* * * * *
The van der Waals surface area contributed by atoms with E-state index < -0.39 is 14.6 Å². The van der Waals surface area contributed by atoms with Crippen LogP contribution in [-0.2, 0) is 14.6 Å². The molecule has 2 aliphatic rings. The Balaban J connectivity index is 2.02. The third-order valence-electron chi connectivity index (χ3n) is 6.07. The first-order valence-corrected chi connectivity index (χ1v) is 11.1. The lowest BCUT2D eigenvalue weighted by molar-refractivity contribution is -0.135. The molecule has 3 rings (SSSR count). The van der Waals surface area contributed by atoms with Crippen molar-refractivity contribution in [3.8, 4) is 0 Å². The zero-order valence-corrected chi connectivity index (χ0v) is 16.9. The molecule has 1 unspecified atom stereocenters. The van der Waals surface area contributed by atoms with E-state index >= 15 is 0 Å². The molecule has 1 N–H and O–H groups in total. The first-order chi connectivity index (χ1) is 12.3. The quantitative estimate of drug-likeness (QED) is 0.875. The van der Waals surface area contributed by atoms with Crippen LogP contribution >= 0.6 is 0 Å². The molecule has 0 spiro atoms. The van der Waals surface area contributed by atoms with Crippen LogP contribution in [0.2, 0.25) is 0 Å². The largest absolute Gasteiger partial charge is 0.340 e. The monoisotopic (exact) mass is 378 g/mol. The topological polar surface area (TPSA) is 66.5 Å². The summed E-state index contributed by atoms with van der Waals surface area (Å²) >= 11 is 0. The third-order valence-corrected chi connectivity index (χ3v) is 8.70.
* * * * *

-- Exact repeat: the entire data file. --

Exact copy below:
The van der Waals surface area contributed by atoms with E-state index < -0.39 is 14.6 Å². The van der Waals surface area contributed by atoms with Crippen LogP contribution in [-0.2, 0) is 14.6 Å². The molecule has 2 aliphatic rings. The Balaban J connectivity index is 2.02. The third-order valence-electron chi connectivity index (χ3n) is 6.07. The first-order valence-corrected chi connectivity index (χ1v) is 11.1. The lowest BCUT2D eigenvalue weighted by molar-refractivity contribution is -0.135. The molecule has 3 rings (SSSR count). The van der Waals surface area contributed by atoms with Crippen molar-refractivity contribution in [3.8, 4) is 0 Å². The zero-order valence-corrected chi connectivity index (χ0v) is 16.9. The molecule has 1 unspecified atom stereocenters. The van der Waals surface area contributed by atoms with E-state index >= 15 is 0 Å². The molecule has 1 N–H and O–H groups in total. The first-order chi connectivity index (χ1) is 12.3. The quantitative estimate of drug-likeness (QED) is 0.875. The van der Waals surface area contributed by atoms with Crippen LogP contribution >= 0.6 is 0 Å². The molecule has 0 spiro atoms. The van der Waals surface area contributed by atoms with Crippen LogP contribution in [0.2, 0.25) is 0 Å². The largest absolute Gasteiger partial charge is 0.340 e. The monoisotopic (exact) mass is 378 g/mol. The topological polar surface area (TPSA) is 66.5 Å². The summed E-state index contributed by atoms with van der Waals surface area (Å²) >= 11 is 0. The third-order valence-corrected chi connectivity index (χ3v) is 8.70.